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514 Phil. 255


[ G.R. NO. 140230, December 15, 2005 ]




In this petition for review on certiorari, the Commissioner of Internal Revenue (Commissioner) seeks the review and reversal of the September 17, 1999 Decision[1] of the Court of Appeals (CA) in CA-G.R. No. SP 47895, affirming, in effect, the February 18, 1998 decision[2] of the Court of Tax Appeals (CTA) in C.T.A. Case No. 5178, a claim for tax refund/credit instituted by respondent Philippine Long Distance Company (PLDT) against petitioner for taxes it paid to the Bureau of Internal Revenue (BIR) in connection with its importation in 1992 to 1994 of equipment, machineries and spare parts.

The facts:

PLDT is a grantee of a franchise under Republic Act (R.A.) No. 7082 to install, operate and maintain a telecommunications system throughout the Philippines.

For equipment, machineries and spare parts it  imported for its business  on different dates from October 1, 1992 to May 31, 1994, PLDT paid the BIR the amount of P164,510,953.00, broken down as follows: (a) compensating tax of P126,713,037.00; advance sales tax of P12,460,219.00 and other internal revenue taxes of P25,337,697.00. For similar importations made between March 1994 to May 31, 1994, PLDT paid P116,041,333.00 value-added tax (VAT).

On March 15, 1994, PLDT addressed a letter to the BIR seeking a confirmatory ruling on its tax exemption privilege under Section 12 of R.A. 7082, which reads:
Sec. 12. The grantee ... shall be liable to pay the same taxes on their real estate, buildings, and personal property, exclusive of this franchise, as other persons or corporations are now or hereafter may be required by law to pay.  In addition thereto, the grantee, ... shall pay a franchise tax equivalent to three percent (3%) of all gross receipts of the telephone or other telecommunications businesses transacted under this franchise by the grantee, its successors or assigns, and the said percentage shall be in lieu of all taxes on this franchise or earnings thereof: Provided, That the grantee ... shall continue to be liable for income taxes payable under Title II of the National Internal Revenue Code pursuant to Sec. 2 of Executive Order No. 72 unless the latter enactment is amended or repealed, in which case the amendment or repeal shall be applicable thereto. (Emphasis supplied).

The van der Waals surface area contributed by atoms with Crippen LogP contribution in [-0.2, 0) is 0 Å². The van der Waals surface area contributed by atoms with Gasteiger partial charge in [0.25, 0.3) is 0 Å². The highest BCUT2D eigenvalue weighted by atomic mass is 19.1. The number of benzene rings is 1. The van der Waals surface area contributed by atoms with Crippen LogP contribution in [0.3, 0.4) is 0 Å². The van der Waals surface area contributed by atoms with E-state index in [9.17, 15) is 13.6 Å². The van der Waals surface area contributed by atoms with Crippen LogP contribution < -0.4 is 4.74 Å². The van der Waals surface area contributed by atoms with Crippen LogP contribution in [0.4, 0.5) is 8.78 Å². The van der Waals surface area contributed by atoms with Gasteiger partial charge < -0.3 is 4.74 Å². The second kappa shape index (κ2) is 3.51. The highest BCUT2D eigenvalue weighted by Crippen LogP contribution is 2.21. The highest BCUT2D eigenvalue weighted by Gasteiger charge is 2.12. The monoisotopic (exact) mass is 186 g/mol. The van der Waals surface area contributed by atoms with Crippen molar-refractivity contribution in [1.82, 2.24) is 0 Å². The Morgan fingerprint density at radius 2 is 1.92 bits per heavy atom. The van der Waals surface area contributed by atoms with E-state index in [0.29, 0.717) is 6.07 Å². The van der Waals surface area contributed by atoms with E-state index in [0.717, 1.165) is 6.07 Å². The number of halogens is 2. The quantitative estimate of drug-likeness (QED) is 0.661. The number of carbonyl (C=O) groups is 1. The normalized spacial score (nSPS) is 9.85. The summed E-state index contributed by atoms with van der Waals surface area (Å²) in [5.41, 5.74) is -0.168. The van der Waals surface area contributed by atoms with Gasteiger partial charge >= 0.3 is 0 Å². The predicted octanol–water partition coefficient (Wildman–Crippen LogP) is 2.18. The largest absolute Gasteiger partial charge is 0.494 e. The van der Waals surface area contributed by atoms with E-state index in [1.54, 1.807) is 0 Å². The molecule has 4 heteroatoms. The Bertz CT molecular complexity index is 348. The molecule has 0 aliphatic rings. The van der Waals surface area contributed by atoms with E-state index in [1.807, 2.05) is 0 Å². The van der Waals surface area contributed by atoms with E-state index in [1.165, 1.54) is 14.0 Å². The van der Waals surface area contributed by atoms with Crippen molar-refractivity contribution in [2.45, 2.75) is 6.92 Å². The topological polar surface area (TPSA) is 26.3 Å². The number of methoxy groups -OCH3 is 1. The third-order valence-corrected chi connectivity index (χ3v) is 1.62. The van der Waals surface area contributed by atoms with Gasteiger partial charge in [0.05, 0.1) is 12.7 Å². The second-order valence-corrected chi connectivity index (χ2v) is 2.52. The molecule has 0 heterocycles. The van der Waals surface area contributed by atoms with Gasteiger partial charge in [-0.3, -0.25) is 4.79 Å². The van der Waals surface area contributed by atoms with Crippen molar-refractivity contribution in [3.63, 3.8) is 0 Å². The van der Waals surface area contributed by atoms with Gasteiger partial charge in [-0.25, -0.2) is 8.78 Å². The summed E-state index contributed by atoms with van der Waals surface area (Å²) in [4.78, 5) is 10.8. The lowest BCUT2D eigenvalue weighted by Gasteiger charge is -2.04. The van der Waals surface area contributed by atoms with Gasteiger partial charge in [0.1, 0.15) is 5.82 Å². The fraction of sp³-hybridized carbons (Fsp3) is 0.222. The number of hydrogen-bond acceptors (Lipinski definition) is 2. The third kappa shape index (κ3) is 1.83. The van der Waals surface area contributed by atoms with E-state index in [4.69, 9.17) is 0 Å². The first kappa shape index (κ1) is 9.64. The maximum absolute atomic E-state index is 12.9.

Responding, the BIR issued on April 19, 1994 Ruling No. UN-140-94,[3] pertinently reading, as follows:
PLDT shall be subject only to the following taxes, to wit:

xxx xxx xxx

7. The 3% franchise tax on gross receipts which shall be in lieu of all taxes on its franchise or earnings thereof.

xxx                                        xxx                                        xxx

The "in lieu of all taxes" provision under Section 12 of RA 7082 clearly exempts PLDT from all taxes including the 10% value-added tax (VAT) prescribed by Section 101 (a) of the same Code on its importations of equipment, machineries and spare parts necessary in the conduct of its business covered by the franchise, except the aforementioned enumerated taxes for which PLDT is expressly made liable.

xxx xxx xxx

In view thereof, this Office ... hereby holds that PLDT, is exempt from VAT on its importation of equipment, machineries and spare parts ... needed in its franchise operations.
Armed with the foregoing BIR ruling, PLDT filed on December 2, 1994 a claim[4] for tax credit/refund of the VAT, compensating taxes, advance sales taxes and other taxes it had been paying "in connection with its importation of various equipment, machineries and spare parts needed for its operations". With its claim not having been acted upon by the BIR, and  obviously to forestall the running of the prescriptive period therefor, PLDT filed with the CTA a petition for review,[5] therein seeking a refund of, or the issuance of a tax credit certificate in, the amount of P280,552,286.00, representing compensating taxes, advance sales taxes, VAT and other internal revenue taxes alleged to have been erroneously paid on its importations from October 1992 to May 1994.  The petition was docketed in said court as CTA Case No. 5178.